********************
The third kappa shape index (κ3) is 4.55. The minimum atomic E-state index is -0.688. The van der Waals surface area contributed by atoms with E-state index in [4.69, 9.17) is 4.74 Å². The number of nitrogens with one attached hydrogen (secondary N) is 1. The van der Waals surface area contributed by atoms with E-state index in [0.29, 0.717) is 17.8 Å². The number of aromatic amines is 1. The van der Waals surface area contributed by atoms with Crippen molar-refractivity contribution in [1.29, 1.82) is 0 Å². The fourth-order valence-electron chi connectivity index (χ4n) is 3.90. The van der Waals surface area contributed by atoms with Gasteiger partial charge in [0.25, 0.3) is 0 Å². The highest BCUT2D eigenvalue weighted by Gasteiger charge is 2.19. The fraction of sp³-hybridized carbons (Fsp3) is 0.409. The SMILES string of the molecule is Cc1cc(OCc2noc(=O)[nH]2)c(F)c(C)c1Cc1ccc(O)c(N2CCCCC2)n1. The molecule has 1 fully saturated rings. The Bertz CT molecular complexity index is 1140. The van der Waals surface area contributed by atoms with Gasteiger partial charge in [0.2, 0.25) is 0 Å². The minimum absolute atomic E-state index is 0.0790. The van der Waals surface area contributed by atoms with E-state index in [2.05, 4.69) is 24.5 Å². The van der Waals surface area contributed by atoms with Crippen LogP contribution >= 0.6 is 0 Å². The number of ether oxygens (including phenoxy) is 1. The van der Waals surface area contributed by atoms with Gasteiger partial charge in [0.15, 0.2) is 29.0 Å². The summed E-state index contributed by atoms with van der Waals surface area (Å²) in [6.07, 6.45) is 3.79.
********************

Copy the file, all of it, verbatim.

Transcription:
The third kappa shape index (κ3) is 4.55. The minimum atomic E-state index is -0.688. The van der Waals surface area contributed by atoms with E-state index in [4.69, 9.17) is 4.74 Å². The number of nitrogens with one attached hydrogen (secondary N) is 1. The van der Waals surface area contributed by atoms with E-state index in [0.29, 0.717) is 17.8 Å². The number of aromatic amines is 1. The van der Waals surface area contributed by atoms with Crippen molar-refractivity contribution in [1.29, 1.82) is 0 Å². The fourth-order valence-electron chi connectivity index (χ4n) is 3.90. The van der Waals surface area contributed by atoms with Gasteiger partial charge in [0.25, 0.3) is 0 Å². The highest BCUT2D eigenvalue weighted by Gasteiger charge is 2.19. The fraction of sp³-hybridized carbons (Fsp3) is 0.409. The SMILES string of the molecule is Cc1cc(OCc2noc(=O)[nH]2)c(F)c(C)c1Cc1ccc(O)c(N2CCCCC2)n1. The molecule has 1 fully saturated rings. The Bertz CT molecular complexity index is 1140. The van der Waals surface area contributed by atoms with Gasteiger partial charge in [0.2, 0.25) is 0 Å². The minimum absolute atomic E-state index is 0.0790. The van der Waals surface area contributed by atoms with E-state index in [2.05, 4.69) is 24.5 Å². The van der Waals surface area contributed by atoms with Crippen LogP contribution >= 0.6 is 0 Å². The number of ether oxygens (including phenoxy) is 1. The van der Waals surface area contributed by atoms with Gasteiger partial charge in [0.15, 0.2) is 29.0 Å². The summed E-state index contributed by atoms with van der Waals surface area (Å²) in [6.07, 6.45) is 3.79.